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Football player's father to appeal court decision denying son's reinstatement to team

By KIMBERLY HOUGHTON
Union Leader Correspondent

November 14. 2017 7:41PM
Christopher J. Priore of Nashua, the father of Vincent Priore, argues in court Oct. 13 that his son's punishment by the Nashua School District, suspending him from the football team for the season, does not follow district policies. (Kimberly Houghton/Union Leader Correspondent)

NASHUA — A local dad whose son was not reinstated to the Nashua High School North football team following a recent court order says he will appeal the judge’s decision.

Christopher J. Priore says he is in the process of appealing the matter at the New Hampshire Supreme Court, and also intends on approaching the State Board of Education with claims of administrative misconduct.

Priore’s son, Vincent Priore, was previously suspended from playing football during the fall season after he was charged with criminal mischief for allegedly vandalizing school property when he did ‘donuts’ on a Nashua High School North athletic field with his vehicle this summer, along with several other students.

Vincent’s father previously filed a civil lawsuit against the Nashua School District seeking injunctive relief and asking that the one-season suspension be overturned so that Vincent could return to the team this fall, however Judge Jacalyn Colburn of Hillsborough County Superior Court denied the request.

“My son paid his fine — he was punished by the police,” the elder Priore said on Tuesday. “There is no reason we should have to go to court … he has been punished up and down.”

Colburn ruled that because the crime took place on school property, the administration had a right to punish Vincent for the vandalism, adding Vincent was a student at the time of the vandalism and was participating in the school-sanctioned summer conditioning program.

However, Colburn also wrote in her ruling that one of the school’s policies regarding behavioral expectations only applies when a student receives an academic suspension.

“In this case, because there is no evidence that Vincent received an academic suspension, it is questionable whether this provision of the policy applies,” she wrote.

Still, Colburn noted that other, separate school policies provided administrators with the right to implement an athletic suspension, maintaining that Vincent’s due process rights were not violated.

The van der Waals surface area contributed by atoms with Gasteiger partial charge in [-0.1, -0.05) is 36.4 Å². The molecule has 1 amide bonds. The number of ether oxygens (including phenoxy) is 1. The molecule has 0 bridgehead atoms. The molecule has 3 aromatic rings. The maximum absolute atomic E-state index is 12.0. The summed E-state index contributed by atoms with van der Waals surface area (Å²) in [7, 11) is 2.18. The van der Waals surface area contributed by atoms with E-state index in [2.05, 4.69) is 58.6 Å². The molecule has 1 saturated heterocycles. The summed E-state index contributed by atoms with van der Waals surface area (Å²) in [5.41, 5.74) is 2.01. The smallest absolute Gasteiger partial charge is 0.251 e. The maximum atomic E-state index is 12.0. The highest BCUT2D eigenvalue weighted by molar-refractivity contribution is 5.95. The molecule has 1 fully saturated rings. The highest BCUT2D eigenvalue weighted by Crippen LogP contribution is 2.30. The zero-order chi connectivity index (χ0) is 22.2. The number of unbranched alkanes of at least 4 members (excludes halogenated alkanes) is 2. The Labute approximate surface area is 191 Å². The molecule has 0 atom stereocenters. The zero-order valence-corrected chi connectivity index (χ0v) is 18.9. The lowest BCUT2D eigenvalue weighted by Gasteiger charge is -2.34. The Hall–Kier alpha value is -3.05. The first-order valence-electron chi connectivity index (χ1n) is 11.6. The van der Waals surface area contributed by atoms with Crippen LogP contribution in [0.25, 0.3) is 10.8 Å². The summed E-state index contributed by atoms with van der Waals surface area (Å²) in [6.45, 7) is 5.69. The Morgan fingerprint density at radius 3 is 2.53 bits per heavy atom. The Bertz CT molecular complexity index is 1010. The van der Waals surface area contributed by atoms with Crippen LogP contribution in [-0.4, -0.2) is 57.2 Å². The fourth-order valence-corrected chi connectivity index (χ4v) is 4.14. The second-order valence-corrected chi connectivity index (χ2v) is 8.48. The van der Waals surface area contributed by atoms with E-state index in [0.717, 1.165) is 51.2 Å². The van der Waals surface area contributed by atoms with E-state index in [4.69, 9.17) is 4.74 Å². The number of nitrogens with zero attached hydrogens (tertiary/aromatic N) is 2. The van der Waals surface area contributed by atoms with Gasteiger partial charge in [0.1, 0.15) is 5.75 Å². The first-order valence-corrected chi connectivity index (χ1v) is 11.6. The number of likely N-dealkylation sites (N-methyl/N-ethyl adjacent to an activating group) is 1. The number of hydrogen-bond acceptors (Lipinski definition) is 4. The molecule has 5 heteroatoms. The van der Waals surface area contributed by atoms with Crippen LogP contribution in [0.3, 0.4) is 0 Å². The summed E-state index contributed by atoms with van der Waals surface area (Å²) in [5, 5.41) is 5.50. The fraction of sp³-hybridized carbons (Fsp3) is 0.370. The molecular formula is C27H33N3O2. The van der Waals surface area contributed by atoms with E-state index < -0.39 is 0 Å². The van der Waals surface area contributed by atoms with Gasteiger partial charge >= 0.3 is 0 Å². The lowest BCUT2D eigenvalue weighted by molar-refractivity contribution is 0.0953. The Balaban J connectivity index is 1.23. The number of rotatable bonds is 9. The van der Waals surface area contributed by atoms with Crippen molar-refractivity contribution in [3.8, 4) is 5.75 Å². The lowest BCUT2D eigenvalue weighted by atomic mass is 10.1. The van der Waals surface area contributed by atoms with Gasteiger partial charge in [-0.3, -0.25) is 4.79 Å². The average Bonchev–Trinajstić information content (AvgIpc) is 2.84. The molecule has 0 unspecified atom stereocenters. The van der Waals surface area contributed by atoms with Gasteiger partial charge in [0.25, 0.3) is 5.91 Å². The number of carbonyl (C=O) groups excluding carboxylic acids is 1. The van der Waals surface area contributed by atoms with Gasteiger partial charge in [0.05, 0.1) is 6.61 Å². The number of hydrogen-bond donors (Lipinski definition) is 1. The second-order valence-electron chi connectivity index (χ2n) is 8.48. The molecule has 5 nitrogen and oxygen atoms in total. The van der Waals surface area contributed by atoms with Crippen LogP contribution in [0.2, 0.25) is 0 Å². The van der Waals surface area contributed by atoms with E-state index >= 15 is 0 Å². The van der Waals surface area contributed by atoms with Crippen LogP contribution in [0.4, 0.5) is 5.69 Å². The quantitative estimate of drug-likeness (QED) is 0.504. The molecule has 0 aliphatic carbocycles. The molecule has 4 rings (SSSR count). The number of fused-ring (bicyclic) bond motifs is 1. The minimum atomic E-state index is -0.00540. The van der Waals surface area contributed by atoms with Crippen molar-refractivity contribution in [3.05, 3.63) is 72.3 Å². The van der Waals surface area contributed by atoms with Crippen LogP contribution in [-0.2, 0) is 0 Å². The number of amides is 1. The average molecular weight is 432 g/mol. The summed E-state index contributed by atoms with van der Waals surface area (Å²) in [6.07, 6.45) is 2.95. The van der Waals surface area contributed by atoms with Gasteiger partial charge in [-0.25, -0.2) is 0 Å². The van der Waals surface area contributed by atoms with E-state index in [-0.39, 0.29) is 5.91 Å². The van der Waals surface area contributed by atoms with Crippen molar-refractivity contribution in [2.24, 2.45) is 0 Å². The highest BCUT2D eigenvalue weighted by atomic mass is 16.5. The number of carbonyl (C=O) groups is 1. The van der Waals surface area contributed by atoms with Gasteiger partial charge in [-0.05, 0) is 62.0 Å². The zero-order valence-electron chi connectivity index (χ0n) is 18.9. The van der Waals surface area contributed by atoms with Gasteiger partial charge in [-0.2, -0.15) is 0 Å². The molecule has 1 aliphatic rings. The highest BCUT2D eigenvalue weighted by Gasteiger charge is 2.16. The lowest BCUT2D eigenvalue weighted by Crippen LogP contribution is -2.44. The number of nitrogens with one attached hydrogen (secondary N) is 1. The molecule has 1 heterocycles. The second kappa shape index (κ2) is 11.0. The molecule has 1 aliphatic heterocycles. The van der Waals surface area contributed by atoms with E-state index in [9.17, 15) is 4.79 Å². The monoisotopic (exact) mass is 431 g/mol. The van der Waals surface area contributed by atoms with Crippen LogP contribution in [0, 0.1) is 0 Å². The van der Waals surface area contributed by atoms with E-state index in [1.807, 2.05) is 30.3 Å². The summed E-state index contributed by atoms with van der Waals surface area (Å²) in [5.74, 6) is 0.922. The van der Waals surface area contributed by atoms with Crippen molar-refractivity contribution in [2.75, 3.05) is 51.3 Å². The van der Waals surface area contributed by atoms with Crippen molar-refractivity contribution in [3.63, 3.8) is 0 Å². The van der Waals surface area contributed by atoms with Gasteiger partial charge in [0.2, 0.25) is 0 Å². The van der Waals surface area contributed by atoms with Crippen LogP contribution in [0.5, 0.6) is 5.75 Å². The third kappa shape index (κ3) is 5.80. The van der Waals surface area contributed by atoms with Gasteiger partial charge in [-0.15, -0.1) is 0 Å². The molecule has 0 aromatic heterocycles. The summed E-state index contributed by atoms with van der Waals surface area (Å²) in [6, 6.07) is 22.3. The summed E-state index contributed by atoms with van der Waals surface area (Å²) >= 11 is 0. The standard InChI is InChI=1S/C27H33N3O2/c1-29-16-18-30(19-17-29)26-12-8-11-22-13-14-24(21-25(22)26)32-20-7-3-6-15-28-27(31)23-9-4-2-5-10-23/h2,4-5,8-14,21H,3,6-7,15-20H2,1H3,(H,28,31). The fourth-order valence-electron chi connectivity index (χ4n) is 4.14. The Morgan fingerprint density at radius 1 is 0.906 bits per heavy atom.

“This is all about their policy,” said Christopher Priore, adding his son still has not been cleared to play his winter sport either — indoor track.

A meeting has been planned for Friday to determine whether Vincent, a junior at Nashua High School North, is eligible to play this winter.

“Having reviewed Vincent’s conduct and academic records from the fall, I believe the meeting’s outcome will be positive,” Lisa Gingras, director of athletics and wellness, wrote in an email to Christopher Priore.

Gingras said that to remain eligible for winter sports, however, Vincent will have to improve his attendance and improve in the classes where he currently has incomplete work.

Although the football season is over on Nov. 22, the Priore family still believes there was wrongdoing in the process, arguing that the school district has no authority to punish students for their actions during the summer months.

“From a pure commonsense standpoint, it seems that any reasonable student — even a teenager —would know that destroying a school athletic field could result in disqualification from participating in that school’s athletic program, even if such a punishment is not specifically articulated in a school policy,” Colburn argued in her ruling, admitting that the school district’s administration and Board of Education should have been more specific in identifying the relevant policy provisions authorizing the athletic suspension.

khoughton@newstote.com


Courts NHIAA Nashua


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